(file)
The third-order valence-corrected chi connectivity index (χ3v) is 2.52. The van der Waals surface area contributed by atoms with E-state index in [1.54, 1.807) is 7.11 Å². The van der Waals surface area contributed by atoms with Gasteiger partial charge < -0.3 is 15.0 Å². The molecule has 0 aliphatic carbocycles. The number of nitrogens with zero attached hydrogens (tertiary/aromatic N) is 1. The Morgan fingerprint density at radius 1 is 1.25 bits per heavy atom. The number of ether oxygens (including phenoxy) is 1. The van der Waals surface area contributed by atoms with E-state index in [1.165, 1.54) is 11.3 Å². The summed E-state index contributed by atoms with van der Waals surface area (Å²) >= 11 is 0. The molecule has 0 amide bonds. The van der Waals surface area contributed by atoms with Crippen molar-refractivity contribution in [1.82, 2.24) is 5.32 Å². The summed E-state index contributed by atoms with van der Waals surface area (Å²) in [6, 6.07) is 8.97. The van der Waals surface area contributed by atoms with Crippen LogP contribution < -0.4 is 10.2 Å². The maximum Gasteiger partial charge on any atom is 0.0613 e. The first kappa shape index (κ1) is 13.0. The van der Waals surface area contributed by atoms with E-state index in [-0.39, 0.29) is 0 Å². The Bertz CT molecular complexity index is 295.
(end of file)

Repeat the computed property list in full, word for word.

The third-order valence-corrected chi connectivity index (χ3v) is 2.52. The van der Waals surface area contributed by atoms with E-state index in [1.54, 1.807) is 7.11 Å². The van der Waals surface area contributed by atoms with Gasteiger partial charge < -0.3 is 15.0 Å². The molecule has 0 aliphatic carbocycles. The number of nitrogens with zero attached hydrogens (tertiary/aromatic N) is 1. The Morgan fingerprint density at radius 1 is 1.25 bits per heavy atom. The number of ether oxygens (including phenoxy) is 1. The van der Waals surface area contributed by atoms with E-state index in [1.165, 1.54) is 11.3 Å². The summed E-state index contributed by atoms with van der Waals surface area (Å²) >= 11 is 0. The molecule has 0 amide bonds. The van der Waals surface area contributed by atoms with Crippen molar-refractivity contribution in [1.82, 2.24) is 5.32 Å². The summed E-state index contributed by atoms with van der Waals surface area (Å²) in [6, 6.07) is 8.97. The van der Waals surface area contributed by atoms with Crippen LogP contribution < -0.4 is 10.2 Å². The maximum Gasteiger partial charge on any atom is 0.0613 e. The first kappa shape index (κ1) is 13.0. The van der Waals surface area contributed by atoms with E-state index in [-0.39, 0.29) is 0 Å². The Bertz CT molecular complexity index is 295.